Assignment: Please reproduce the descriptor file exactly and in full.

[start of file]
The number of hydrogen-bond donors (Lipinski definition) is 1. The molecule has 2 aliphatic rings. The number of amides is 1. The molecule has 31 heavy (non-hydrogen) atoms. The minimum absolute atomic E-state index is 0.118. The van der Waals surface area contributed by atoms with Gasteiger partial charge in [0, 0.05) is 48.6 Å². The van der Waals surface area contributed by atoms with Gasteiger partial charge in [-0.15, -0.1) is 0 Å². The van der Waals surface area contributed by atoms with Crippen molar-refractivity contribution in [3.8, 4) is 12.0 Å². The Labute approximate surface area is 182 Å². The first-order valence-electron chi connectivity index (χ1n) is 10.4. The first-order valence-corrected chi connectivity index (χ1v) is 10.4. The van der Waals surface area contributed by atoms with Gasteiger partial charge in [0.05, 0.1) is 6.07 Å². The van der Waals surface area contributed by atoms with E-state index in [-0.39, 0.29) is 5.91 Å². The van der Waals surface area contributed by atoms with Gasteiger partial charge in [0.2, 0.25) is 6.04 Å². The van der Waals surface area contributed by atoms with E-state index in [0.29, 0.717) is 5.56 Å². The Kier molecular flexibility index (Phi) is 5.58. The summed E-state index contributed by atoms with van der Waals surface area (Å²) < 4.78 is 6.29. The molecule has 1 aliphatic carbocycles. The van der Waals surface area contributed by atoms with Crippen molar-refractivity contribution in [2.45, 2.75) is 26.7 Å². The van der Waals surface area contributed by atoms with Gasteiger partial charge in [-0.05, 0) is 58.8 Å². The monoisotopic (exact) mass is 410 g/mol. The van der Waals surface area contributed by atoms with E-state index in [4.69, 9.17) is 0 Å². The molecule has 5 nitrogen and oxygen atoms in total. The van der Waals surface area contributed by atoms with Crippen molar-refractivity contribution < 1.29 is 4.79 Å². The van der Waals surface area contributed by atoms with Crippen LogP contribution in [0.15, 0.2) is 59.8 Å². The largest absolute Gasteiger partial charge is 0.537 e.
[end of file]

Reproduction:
The number of hydrogen-bond donors (Lipinski definition) is 1. The molecule has 2 aliphatic rings. The number of amides is 1. The molecule has 31 heavy (non-hydrogen) atoms. The minimum absolute atomic E-state index is 0.118. The van der Waals surface area contributed by atoms with Gasteiger partial charge in [0, 0.05) is 48.6 Å². The van der Waals surface area contributed by atoms with Gasteiger partial charge in [-0.15, -0.1) is 0 Å². The van der Waals surface area contributed by atoms with Crippen molar-refractivity contribution in [3.8, 4) is 12.0 Å². The Labute approximate surface area is 182 Å². The first-order valence-electron chi connectivity index (χ1n) is 10.4. The first-order valence-corrected chi connectivity index (χ1v) is 10.4. The van der Waals surface area contributed by atoms with Gasteiger partial charge in [0.05, 0.1) is 6.07 Å². The van der Waals surface area contributed by atoms with E-state index in [-0.39, 0.29) is 5.91 Å². The van der Waals surface area contributed by atoms with Gasteiger partial charge in [0.2, 0.25) is 6.04 Å². The van der Waals surface area contributed by atoms with E-state index in [0.29, 0.717) is 5.56 Å². The Kier molecular flexibility index (Phi) is 5.58. The summed E-state index contributed by atoms with van der Waals surface area (Å²) < 4.78 is 6.29. The molecule has 1 aliphatic carbocycles. The van der Waals surface area contributed by atoms with Crippen molar-refractivity contribution in [2.45, 2.75) is 26.7 Å². The van der Waals surface area contributed by atoms with Gasteiger partial charge in [-0.05, 0) is 58.8 Å². The monoisotopic (exact) mass is 410 g/mol. The van der Waals surface area contributed by atoms with E-state index in [4.69, 9.17) is 0 Å². The molecule has 5 nitrogen and oxygen atoms in total. The van der Waals surface area contributed by atoms with Crippen molar-refractivity contribution < 1.29 is 4.79 Å². The van der Waals surface area contributed by atoms with Crippen LogP contribution in [0.15, 0.2) is 59.8 Å². The largest absolute Gasteiger partial charge is 0.537 e.